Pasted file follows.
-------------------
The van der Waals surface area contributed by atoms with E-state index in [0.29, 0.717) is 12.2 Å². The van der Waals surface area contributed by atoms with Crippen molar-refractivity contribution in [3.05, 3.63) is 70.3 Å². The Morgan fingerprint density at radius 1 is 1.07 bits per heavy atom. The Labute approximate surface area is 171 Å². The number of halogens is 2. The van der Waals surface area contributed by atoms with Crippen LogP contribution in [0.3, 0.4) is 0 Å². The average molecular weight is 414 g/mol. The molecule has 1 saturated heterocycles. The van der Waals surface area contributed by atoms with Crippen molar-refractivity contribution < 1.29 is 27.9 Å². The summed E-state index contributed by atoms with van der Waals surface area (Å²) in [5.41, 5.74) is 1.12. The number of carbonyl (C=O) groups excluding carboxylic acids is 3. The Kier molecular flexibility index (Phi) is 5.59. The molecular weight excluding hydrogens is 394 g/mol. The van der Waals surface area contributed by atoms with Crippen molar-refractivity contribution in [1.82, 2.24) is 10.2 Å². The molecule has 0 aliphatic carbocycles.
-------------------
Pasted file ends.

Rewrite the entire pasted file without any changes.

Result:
The van der Waals surface area contributed by atoms with E-state index in [0.29, 0.717) is 12.2 Å². The van der Waals surface area contributed by atoms with Crippen molar-refractivity contribution in [3.05, 3.63) is 70.3 Å². The Morgan fingerprint density at radius 1 is 1.07 bits per heavy atom. The Labute approximate surface area is 171 Å². The number of halogens is 2. The van der Waals surface area contributed by atoms with Crippen LogP contribution in [0.3, 0.4) is 0 Å². The average molecular weight is 414 g/mol. The molecule has 1 saturated heterocycles. The van der Waals surface area contributed by atoms with Crippen molar-refractivity contribution < 1.29 is 27.9 Å². The summed E-state index contributed by atoms with van der Waals surface area (Å²) in [5.41, 5.74) is 1.12. The number of carbonyl (C=O) groups excluding carboxylic acids is 3. The Kier molecular flexibility index (Phi) is 5.59. The molecular weight excluding hydrogens is 394 g/mol. The van der Waals surface area contributed by atoms with Crippen molar-refractivity contribution in [1.82, 2.24) is 10.2 Å². The molecule has 0 aliphatic carbocycles.